I assumed there must have been some adjustments to the shoulder area of the fuselage and a larger canopy.
Your info helps explain some of that.

Obviously removing the Fuel tank (and Radio gear) from behind the seat
allows for a second seat placement...makes sense.

but are the Wing tanks increased? from the original 92 gallon fuel tanks.
or is there just less need for fuel (and range) with modern aircraft?

...
followup
just discovered that "early" D models did not have a fuselage Fuel Tank.
Only "late" D models did.

Early models had a rack for battery and Radio and more electrics mounted underneath.

However, I would assume that many aircraft were modified by adding that extra fuel tank
that later models came with?

My model design has a fuel tank behind the seat, however its very hard to see into
the opening behind the seat, so it could be misinterpreted as a shelf for the battery and radio.
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Uyraell

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Re: 1/33 P-51D Mustangs
« Reply #35 on: April 23, 2012, 11:45:39 PM »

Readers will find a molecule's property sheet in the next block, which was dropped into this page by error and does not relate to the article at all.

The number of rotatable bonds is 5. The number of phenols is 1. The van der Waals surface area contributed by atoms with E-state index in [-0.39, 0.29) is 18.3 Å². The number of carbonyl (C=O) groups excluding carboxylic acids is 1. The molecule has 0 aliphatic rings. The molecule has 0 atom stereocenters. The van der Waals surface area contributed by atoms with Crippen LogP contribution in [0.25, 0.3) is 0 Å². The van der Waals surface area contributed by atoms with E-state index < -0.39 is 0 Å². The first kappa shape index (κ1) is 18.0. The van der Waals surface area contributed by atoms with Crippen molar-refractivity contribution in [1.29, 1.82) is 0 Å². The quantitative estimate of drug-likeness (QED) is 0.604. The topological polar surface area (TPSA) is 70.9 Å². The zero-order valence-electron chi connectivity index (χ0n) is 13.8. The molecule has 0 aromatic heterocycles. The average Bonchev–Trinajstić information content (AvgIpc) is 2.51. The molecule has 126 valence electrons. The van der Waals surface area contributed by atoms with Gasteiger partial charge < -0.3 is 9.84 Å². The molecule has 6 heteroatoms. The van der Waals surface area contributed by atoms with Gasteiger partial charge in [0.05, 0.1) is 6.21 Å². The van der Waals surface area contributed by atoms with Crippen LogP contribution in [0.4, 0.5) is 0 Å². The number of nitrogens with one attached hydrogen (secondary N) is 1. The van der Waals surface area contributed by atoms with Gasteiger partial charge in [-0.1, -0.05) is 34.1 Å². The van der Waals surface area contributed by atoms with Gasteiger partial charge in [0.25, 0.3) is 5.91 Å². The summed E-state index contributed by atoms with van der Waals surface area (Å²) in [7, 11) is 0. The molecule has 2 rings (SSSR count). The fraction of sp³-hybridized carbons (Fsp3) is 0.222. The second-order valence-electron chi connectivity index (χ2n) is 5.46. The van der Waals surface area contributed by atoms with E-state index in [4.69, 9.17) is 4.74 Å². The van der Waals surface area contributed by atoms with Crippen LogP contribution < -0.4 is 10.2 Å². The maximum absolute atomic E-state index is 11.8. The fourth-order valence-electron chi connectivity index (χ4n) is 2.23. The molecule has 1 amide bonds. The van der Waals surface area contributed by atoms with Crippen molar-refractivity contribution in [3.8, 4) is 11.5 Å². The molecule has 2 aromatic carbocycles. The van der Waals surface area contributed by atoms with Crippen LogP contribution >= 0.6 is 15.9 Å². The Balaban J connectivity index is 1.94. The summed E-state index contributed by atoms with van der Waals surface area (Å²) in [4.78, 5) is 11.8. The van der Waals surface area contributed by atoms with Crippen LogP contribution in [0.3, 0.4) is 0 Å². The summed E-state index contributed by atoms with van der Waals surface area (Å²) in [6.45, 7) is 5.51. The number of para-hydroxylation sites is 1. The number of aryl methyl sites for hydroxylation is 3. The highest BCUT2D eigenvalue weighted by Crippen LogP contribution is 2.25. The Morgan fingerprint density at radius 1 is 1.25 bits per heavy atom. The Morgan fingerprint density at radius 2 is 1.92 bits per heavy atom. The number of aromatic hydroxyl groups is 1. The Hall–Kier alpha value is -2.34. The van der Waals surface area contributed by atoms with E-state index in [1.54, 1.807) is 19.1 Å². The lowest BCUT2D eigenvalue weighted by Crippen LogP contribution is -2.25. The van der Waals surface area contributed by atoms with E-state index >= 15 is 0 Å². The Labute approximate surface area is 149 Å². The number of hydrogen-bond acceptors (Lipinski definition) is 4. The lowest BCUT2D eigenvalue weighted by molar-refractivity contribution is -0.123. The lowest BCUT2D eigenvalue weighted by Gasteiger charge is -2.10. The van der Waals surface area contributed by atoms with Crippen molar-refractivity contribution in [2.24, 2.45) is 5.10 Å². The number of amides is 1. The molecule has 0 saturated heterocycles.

Wet Wings.

You're very welcome Dave, I'm glad the info helps a bit. :)

My understanding of the "Wet Wing" modification was that Cavalier, and later,  Piper, added extra tankage towards the tip of each mainplane, and that said tanks were of the "bladder" variety, but treated with coatings which were both fire and bullet resistant, and supposedly self-sealing to a limited degree.
Sources differ as to the origin of the concept. Some have it as having been evolved during the development of the P51 F series, as a means of extending range for the Pacific Theater. Other sources say it was an "in house" innovation by Piper.
In either case, what evolved was two extra tanks within each wing,, apparently one of 88 gallons and the other of 60 or 66 gallons, depending on intended amount of .50 cal ammo being carried. IE: the 88 gal. was a "fixed" arrangement, whereas it was possible to "swap-out" the 66 gal. for the 60 gal. tank, the remaining space being reserved for ammo.
Again though, in either case, most post-war Mustangs seem to have been fitted with "wet wings".

The fuselage tanks were definitely late model P51 D and P51 K fittings, and resulted from a change of radio equipment and repositioning of same within the fuselage. IIrc, this was also the same timeframe in which the "Master Compass" was repositioned within the fuselage, moved rearward, closer to the tailwheel.